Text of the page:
Antigua and Barbuda’s passport slips one place in global ranking

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Antigua and Barbuda’s passport has fallen one spot in the 2019 Henley & Partners Passport Index/Global Ranking produced annually, even as the number of countries to which the passport has visa-free access remains the same as it was last year.
In the 2019 report posted by Henley & Partners this week, the country’s passport ranks at 28, while someone with the passport can access 150 countries out of 227 possible travel destinations that do not require a visa.
The Henley Passport Index is the original ranking of all the world’s passports, according to the number of destinations their holders can access without a prior visa.
According to henleypassportindex.com, “The ranking is based on exclusive data from the International Air Transport Association (IATA), which maintains the world’s largest and most
accurate database of travel information, and it is
enhanced by extensive, ongoing research by the Henley & Partners Research Department.”
It should be noted that according to the site, the Henley Passport Index is updated in real-time, as and when visa-policy changes come into effect.
The information is considered a major reference tool for global citizens and the standard reference for governments in this field.
Last year Antigua and Barbuda’s passport ranked 27, while in 2017 and 2016 it stood at 30 – with visa free access to 136 and 134 countries in those respective years. In 2015, the passport ranked 28, while it had visa free access to 133 countries.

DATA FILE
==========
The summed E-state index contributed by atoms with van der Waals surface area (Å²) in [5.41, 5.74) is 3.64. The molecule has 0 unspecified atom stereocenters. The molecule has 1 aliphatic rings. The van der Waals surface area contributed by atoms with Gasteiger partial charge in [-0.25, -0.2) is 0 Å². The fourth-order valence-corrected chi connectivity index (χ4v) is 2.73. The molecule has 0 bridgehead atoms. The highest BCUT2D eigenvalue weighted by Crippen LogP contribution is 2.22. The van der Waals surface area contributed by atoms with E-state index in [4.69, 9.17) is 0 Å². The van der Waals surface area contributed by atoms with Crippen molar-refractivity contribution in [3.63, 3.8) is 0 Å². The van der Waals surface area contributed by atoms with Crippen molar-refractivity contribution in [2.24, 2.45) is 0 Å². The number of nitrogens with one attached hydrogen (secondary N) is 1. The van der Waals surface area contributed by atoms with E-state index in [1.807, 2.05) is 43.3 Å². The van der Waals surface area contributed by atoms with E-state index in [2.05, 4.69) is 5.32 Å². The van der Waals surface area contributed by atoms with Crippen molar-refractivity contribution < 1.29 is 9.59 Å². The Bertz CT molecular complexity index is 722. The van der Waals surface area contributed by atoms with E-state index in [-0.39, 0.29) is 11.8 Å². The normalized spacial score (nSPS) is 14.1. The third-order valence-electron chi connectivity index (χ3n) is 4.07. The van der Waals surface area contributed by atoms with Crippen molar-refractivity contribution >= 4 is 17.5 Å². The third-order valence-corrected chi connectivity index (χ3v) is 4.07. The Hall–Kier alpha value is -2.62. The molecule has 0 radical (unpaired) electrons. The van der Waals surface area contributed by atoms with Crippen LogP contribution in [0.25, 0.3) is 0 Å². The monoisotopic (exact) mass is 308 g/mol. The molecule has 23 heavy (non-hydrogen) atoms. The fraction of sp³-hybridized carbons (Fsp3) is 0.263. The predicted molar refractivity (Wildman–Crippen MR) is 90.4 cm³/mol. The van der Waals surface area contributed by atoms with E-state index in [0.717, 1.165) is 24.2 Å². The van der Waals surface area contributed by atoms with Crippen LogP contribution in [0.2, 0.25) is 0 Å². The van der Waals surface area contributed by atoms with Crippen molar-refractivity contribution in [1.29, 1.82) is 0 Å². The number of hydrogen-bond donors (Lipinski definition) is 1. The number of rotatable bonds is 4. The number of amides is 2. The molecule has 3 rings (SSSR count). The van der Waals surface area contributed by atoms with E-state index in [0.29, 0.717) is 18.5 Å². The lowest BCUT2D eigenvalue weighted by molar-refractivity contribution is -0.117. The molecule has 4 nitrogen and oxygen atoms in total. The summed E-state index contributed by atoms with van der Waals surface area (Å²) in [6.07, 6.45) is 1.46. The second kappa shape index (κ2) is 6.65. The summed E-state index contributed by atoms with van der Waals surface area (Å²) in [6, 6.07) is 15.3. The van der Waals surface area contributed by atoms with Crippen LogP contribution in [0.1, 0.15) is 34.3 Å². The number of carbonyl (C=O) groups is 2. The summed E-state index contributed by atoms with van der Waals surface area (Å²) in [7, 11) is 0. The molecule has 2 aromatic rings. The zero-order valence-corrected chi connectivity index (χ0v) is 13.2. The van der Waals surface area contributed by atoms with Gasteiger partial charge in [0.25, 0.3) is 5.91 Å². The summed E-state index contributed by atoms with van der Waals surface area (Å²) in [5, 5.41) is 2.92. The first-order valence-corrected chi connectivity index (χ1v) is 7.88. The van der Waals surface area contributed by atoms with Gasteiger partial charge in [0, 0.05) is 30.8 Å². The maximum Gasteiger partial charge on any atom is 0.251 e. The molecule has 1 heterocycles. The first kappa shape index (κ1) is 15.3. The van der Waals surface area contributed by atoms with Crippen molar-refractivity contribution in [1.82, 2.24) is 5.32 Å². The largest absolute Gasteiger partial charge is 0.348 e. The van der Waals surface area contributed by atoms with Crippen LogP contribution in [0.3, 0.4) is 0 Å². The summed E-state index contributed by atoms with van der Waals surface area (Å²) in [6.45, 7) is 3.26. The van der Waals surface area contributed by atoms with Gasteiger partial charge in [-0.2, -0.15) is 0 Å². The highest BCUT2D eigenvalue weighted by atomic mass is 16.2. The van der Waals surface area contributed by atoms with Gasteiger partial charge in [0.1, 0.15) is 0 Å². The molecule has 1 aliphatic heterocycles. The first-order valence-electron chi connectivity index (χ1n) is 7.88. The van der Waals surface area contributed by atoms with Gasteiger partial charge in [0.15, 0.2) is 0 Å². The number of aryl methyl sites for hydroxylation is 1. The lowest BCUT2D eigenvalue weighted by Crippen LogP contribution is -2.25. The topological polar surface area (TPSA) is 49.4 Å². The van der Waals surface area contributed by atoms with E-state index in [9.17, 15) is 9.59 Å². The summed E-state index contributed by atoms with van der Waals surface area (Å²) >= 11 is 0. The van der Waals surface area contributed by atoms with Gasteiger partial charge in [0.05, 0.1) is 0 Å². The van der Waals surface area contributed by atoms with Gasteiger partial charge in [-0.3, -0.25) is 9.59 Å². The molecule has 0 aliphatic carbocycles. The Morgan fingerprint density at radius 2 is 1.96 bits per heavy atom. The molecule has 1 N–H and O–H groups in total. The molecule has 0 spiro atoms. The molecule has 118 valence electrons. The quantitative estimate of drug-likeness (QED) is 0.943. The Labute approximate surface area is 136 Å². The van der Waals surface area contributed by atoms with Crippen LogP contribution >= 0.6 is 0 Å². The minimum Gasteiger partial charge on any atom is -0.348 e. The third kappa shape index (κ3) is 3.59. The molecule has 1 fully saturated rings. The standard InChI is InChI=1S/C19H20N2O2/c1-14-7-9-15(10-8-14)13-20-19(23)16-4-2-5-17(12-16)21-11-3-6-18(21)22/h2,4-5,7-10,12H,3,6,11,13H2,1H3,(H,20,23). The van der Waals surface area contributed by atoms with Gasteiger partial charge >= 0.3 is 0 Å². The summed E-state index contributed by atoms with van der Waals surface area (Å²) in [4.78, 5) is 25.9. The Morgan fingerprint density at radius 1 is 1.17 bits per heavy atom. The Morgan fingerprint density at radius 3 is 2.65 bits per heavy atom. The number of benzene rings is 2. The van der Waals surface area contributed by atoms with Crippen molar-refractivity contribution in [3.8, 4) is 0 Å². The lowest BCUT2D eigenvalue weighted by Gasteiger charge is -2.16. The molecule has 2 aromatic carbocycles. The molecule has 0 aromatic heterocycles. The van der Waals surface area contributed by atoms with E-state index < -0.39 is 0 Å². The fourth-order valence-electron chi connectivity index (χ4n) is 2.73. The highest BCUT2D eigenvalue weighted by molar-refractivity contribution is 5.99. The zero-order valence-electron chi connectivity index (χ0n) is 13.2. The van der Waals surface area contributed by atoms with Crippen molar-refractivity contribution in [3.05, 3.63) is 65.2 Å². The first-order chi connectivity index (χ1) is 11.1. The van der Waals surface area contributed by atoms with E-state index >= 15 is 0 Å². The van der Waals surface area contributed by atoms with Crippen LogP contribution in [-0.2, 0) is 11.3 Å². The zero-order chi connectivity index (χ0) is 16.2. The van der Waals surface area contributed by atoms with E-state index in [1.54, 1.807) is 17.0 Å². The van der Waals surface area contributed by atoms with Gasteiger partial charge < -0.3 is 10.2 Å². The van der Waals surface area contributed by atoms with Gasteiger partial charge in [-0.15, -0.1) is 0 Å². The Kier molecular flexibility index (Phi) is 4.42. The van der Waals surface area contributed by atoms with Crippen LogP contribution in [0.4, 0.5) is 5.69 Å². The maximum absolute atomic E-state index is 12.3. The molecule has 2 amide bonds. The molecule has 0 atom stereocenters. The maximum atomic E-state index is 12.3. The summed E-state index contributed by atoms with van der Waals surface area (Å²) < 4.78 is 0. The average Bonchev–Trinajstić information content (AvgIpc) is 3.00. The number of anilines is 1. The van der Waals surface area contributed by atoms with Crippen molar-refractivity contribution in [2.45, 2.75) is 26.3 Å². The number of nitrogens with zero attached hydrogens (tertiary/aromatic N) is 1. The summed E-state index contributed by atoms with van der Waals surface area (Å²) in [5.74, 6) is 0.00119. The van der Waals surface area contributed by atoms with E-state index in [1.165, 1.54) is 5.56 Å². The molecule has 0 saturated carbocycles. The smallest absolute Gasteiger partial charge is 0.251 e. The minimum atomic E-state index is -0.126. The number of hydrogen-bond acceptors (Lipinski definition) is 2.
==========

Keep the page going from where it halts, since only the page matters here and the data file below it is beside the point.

In June 2017 Antigua and Barbuda lost visa-free access to Canada, which was one of the selling points for the twin island nation’s Citizenship by Investment Programme (CIP).
Barbados continues to rank highest in the Caribbean region with the 24th most powerful passport, followed by The Bahamas which stands at number 26.
St. Kitts & Nevis, which ranked 26 last year, dropped one spot; but the number of countries to which the passport affords visa free access did not change from last year’s 151.
An observation of significance is that the United Kingdom passport continues to slip further away from its first place ranking in 2015 to sixth place this year.
The firm said it was unlikely that the UK would reclaim first place ‘any time soon’, as big questions loom over the ultimate impact of Brexit.
Sitting atop the ranking for the second consecutive year is the Japan passport. The document ranked number five in 2017 and 2016, and number three in 2015.
In the world ranking, Afghanistan and Iran took the last spot at 104, as their passports can only access 30 countries without a visa.

Five-year passport index showing the rise and fall in global rankings of these nations

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